Image Source: Wikimedia

15. Pyramid of Quetzalcoatl, Tula Ruins

Approximately 60 miles north of Mexico City, in Tula de Allende, often referred to simply as Tula, lie the remains of the former capital of the Toltec civilization. Flourishing during the 9th to 12th centuries, Tollan (present-day Tula, Mexico) stood as one of Mesoamerica’s largest cities in its prime. Diverging from the architectural style linked to the Aztec civilization seen in many Central Mexican pyramids, the ruins of Tollan are believed to exhibit strong influences from the Mayans. This distinction adds to the historical significance of Tula, showcasing a unique blend of cultural influences in the heart of Mesoamerican civilization.

Pyramid of Quetzalcoatl, Tula Ruins

Image Source: Wikimedia

16. Templo Mayor Aztec Pyramid

In the distant past, the Templo Mayor Aztec Temple served as the focal point of the Aztec Empire. Following the Spanish conquest of Tenochtitlan, modern-day Mexico City, the temple was buried, obscured beneath the construction of the Mexico City Zocalo (Town Square). Initial attempts to locate this ancient pyramid date back to the 19th Century, although public interest was initially limited. Undeterred, archaeologists persisted in their quest, and by the 20th Century, they had a promising lead on the temple’s possible location. Surprisingly, the actual discovery of this Pyramid occurred accidentally, adding an unexpected twist to its excavation history.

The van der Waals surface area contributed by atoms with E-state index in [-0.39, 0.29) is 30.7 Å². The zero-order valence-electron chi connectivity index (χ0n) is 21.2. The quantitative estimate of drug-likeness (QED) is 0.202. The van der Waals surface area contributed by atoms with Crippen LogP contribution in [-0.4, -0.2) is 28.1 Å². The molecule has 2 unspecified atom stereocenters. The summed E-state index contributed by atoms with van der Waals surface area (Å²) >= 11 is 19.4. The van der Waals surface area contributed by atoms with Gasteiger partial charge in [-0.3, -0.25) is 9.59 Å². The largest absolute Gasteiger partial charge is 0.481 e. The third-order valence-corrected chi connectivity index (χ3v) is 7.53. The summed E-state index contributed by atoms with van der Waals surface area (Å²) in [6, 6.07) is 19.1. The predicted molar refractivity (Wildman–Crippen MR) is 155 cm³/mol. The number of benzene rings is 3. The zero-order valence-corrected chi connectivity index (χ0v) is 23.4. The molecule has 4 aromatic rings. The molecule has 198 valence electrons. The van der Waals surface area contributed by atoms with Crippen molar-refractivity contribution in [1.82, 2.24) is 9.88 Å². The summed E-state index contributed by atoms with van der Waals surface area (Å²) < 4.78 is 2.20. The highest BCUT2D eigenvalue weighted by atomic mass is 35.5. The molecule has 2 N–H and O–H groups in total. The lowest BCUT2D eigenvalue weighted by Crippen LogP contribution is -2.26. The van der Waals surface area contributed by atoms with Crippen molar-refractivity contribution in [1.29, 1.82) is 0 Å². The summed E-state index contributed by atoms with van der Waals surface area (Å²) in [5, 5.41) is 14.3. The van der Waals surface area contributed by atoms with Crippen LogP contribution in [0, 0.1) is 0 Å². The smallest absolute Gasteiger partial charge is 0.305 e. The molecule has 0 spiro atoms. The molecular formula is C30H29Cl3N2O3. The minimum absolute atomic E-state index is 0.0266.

Templo Mayor Aztec Pyramid

17. Cañada de la Virgen Pyramid

It is situated near the well-known towns of Guanajuato City and San Miguel de Allende, Cañada de la Virgen is an Otomí archaeological site on private land. Discovered in 2002 and accessible to the public since 2011, the Cañada de la Virgen Pyramid offers a glimpse into Otomi history. The Otomi people have inhabited this region in Central Mexico for millennia, and according to the National Institute of Indigenous Peoples of Mexico, they constitute the fifth-largest indigenous group in the country, with approximately 675,000 Otomi individuals residing in the area today. This site serves as a testament to their enduring cultural presence.